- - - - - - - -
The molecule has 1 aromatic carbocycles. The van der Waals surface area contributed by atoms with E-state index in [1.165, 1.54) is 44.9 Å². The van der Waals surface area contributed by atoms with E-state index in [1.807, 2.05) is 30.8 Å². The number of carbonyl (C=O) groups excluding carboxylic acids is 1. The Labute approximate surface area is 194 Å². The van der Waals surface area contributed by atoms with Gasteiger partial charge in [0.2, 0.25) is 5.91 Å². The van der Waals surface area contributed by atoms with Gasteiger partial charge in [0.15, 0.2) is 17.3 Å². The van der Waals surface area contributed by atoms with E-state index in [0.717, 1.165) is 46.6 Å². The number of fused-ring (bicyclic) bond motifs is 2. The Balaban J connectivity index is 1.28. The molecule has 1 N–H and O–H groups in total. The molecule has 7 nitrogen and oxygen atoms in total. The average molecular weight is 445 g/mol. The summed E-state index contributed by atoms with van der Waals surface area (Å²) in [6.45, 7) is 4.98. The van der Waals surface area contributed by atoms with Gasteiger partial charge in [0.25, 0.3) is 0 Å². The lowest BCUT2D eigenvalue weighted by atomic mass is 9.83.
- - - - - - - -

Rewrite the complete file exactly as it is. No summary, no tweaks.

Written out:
The molecule has 1 aromatic carbocycles. The van der Waals surface area contributed by atoms with E-state index in [1.165, 1.54) is 44.9 Å². The van der Waals surface area contributed by atoms with E-state index in [1.807, 2.05) is 30.8 Å². The number of carbonyl (C=O) groups excluding carboxylic acids is 1. The Labute approximate surface area is 194 Å². The van der Waals surface area contributed by atoms with Gasteiger partial charge in [0.2, 0.25) is 5.91 Å². The van der Waals surface area contributed by atoms with Gasteiger partial charge in [0.15, 0.2) is 17.3 Å². The van der Waals surface area contributed by atoms with E-state index in [0.717, 1.165) is 46.6 Å². The number of fused-ring (bicyclic) bond motifs is 2. The Balaban J connectivity index is 1.28. The molecule has 1 N–H and O–H groups in total. The molecule has 7 nitrogen and oxygen atoms in total. The average molecular weight is 445 g/mol. The summed E-state index contributed by atoms with van der Waals surface area (Å²) in [6.45, 7) is 4.98. The van der Waals surface area contributed by atoms with Gasteiger partial charge in [0.25, 0.3) is 0 Å². The lowest BCUT2D eigenvalue weighted by atomic mass is 9.83.